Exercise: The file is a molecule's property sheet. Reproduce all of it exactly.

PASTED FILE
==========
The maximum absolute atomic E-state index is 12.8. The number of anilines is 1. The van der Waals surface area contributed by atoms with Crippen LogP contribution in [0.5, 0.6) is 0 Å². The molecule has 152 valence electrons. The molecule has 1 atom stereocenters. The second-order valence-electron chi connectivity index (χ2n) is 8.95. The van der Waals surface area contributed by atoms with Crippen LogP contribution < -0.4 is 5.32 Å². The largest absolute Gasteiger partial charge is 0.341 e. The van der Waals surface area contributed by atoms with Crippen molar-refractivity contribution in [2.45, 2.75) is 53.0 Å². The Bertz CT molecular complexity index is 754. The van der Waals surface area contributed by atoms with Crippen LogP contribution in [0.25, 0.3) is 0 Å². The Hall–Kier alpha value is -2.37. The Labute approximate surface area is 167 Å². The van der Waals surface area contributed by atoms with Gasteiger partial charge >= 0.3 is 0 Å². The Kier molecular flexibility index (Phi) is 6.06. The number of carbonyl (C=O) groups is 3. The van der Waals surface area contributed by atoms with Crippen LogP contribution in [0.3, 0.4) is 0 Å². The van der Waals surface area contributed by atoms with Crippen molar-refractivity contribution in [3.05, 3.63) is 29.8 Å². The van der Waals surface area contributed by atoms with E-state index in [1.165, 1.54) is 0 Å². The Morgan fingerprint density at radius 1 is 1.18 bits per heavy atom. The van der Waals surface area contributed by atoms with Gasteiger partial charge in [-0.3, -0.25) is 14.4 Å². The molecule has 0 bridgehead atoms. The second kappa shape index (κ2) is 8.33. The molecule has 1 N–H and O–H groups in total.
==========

The maximum absolute atomic E-state index is 12.8. The number of anilines is 1. The van der Waals surface area contributed by atoms with Crippen LogP contribution in [0.5, 0.6) is 0 Å². The molecule has 152 valence electrons. The molecule has 1 atom stereocenters. The second-order valence-electron chi connectivity index (χ2n) is 8.95. The van der Waals surface area contributed by atoms with Crippen LogP contribution < -0.4 is 5.32 Å². The largest absolute Gasteiger partial charge is 0.341 e. The van der Waals surface area contributed by atoms with Crippen molar-refractivity contribution in [2.45, 2.75) is 53.0 Å². The Bertz CT molecular complexity index is 754. The van der Waals surface area contributed by atoms with Crippen LogP contribution in [0.25, 0.3) is 0 Å². The Hall–Kier alpha value is -2.37. The Labute approximate surface area is 167 Å². The van der Waals surface area contributed by atoms with Gasteiger partial charge >= 0.3 is 0 Å². The Kier molecular flexibility index (Phi) is 6.06. The number of carbonyl (C=O) groups is 3. The van der Waals surface area contributed by atoms with Crippen LogP contribution in [0.3, 0.4) is 0 Å². The van der Waals surface area contributed by atoms with Crippen molar-refractivity contribution in [3.05, 3.63) is 29.8 Å². The van der Waals surface area contributed by atoms with E-state index in [1.165, 1.54) is 0 Å². The Morgan fingerprint density at radius 1 is 1.18 bits per heavy atom. The van der Waals surface area contributed by atoms with Gasteiger partial charge in [-0.3, -0.25) is 14.4 Å². The molecule has 0 bridgehead atoms. The second kappa shape index (κ2) is 8.33. The molecule has 1 N–H and O–H groups in total.